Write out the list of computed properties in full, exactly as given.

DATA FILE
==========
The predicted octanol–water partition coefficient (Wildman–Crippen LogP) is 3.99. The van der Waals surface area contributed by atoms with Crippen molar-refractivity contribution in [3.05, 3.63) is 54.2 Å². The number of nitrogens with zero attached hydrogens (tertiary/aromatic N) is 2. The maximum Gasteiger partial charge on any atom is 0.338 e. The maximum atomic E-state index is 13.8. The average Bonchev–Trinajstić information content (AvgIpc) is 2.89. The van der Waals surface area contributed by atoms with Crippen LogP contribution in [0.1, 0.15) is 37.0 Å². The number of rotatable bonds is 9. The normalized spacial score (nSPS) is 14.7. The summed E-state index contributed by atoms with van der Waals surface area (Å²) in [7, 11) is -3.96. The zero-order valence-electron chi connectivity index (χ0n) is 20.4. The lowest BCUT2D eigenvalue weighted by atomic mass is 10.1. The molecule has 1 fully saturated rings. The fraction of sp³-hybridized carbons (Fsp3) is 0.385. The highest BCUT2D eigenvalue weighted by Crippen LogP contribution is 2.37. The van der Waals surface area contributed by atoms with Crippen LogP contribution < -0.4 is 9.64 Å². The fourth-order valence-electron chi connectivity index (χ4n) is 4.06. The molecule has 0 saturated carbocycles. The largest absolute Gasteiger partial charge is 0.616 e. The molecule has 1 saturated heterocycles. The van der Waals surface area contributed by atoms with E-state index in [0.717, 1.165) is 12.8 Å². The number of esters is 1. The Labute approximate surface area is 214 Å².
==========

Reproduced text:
The predicted octanol–water partition coefficient (Wildman–Crippen LogP) is 3.99. The van der Waals surface area contributed by atoms with Crippen molar-refractivity contribution in [3.05, 3.63) is 54.2 Å². The number of nitrogens with zero attached hydrogens (tertiary/aromatic N) is 2. The maximum Gasteiger partial charge on any atom is 0.338 e. The maximum atomic E-state index is 13.8. The average Bonchev–Trinajstić information content (AvgIpc) is 2.89. The van der Waals surface area contributed by atoms with Crippen LogP contribution in [0.1, 0.15) is 37.0 Å². The number of rotatable bonds is 9. The normalized spacial score (nSPS) is 14.7. The summed E-state index contributed by atoms with van der Waals surface area (Å²) in [7, 11) is -3.96. The zero-order valence-electron chi connectivity index (χ0n) is 20.4. The lowest BCUT2D eigenvalue weighted by atomic mass is 10.1. The molecule has 1 fully saturated rings. The fraction of sp³-hybridized carbons (Fsp3) is 0.385. The highest BCUT2D eigenvalue weighted by Crippen LogP contribution is 2.37. The van der Waals surface area contributed by atoms with Crippen LogP contribution < -0.4 is 9.64 Å². The fourth-order valence-electron chi connectivity index (χ4n) is 4.06. The molecule has 0 saturated carbocycles. The largest absolute Gasteiger partial charge is 0.616 e. The molecule has 1 saturated heterocycles. The van der Waals surface area contributed by atoms with E-state index in [0.717, 1.165) is 12.8 Å². The number of esters is 1. The Labute approximate surface area is 214 Å².